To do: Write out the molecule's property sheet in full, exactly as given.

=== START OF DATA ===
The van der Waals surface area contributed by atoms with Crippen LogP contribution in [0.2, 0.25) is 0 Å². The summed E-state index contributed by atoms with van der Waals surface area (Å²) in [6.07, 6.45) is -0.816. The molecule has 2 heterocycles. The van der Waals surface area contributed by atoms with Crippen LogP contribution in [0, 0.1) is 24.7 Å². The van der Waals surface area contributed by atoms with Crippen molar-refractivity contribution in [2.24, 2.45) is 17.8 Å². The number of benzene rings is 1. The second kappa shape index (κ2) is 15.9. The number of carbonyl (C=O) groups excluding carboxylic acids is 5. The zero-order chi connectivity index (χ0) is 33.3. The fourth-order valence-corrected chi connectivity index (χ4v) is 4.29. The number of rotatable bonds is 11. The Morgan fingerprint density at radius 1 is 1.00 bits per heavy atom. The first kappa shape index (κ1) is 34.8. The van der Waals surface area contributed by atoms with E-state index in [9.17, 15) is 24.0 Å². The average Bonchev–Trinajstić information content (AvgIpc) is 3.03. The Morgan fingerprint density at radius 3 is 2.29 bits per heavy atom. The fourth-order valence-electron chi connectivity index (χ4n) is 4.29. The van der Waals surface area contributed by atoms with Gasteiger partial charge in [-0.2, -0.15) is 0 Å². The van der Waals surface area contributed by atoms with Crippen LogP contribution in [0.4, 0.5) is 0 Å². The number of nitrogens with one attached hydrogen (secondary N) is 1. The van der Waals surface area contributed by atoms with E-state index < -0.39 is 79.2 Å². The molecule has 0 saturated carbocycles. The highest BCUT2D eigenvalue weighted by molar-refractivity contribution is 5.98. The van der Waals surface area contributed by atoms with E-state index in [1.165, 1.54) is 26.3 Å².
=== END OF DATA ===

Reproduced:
The van der Waals surface area contributed by atoms with Crippen LogP contribution in [0.2, 0.25) is 0 Å². The summed E-state index contributed by atoms with van der Waals surface area (Å²) in [6.07, 6.45) is -0.816. The molecule has 2 heterocycles. The van der Waals surface area contributed by atoms with Crippen LogP contribution in [0, 0.1) is 24.7 Å². The van der Waals surface area contributed by atoms with Crippen molar-refractivity contribution in [2.24, 2.45) is 17.8 Å². The number of benzene rings is 1. The second kappa shape index (κ2) is 15.9. The number of carbonyl (C=O) groups excluding carboxylic acids is 5. The zero-order chi connectivity index (χ0) is 33.3. The fourth-order valence-corrected chi connectivity index (χ4v) is 4.29. The number of rotatable bonds is 11. The Morgan fingerprint density at radius 1 is 1.00 bits per heavy atom. The first kappa shape index (κ1) is 34.8. The van der Waals surface area contributed by atoms with E-state index in [9.17, 15) is 24.0 Å². The average Bonchev–Trinajstić information content (AvgIpc) is 3.03. The Morgan fingerprint density at radius 3 is 2.29 bits per heavy atom. The fourth-order valence-electron chi connectivity index (χ4n) is 4.29. The van der Waals surface area contributed by atoms with Gasteiger partial charge in [-0.2, -0.15) is 0 Å². The van der Waals surface area contributed by atoms with Crippen LogP contribution in [0.4, 0.5) is 0 Å². The number of nitrogens with one attached hydrogen (secondary N) is 1. The van der Waals surface area contributed by atoms with E-state index < -0.39 is 79.2 Å². The molecule has 0 saturated carbocycles. The highest BCUT2D eigenvalue weighted by molar-refractivity contribution is 5.98. The van der Waals surface area contributed by atoms with E-state index in [1.165, 1.54) is 26.3 Å².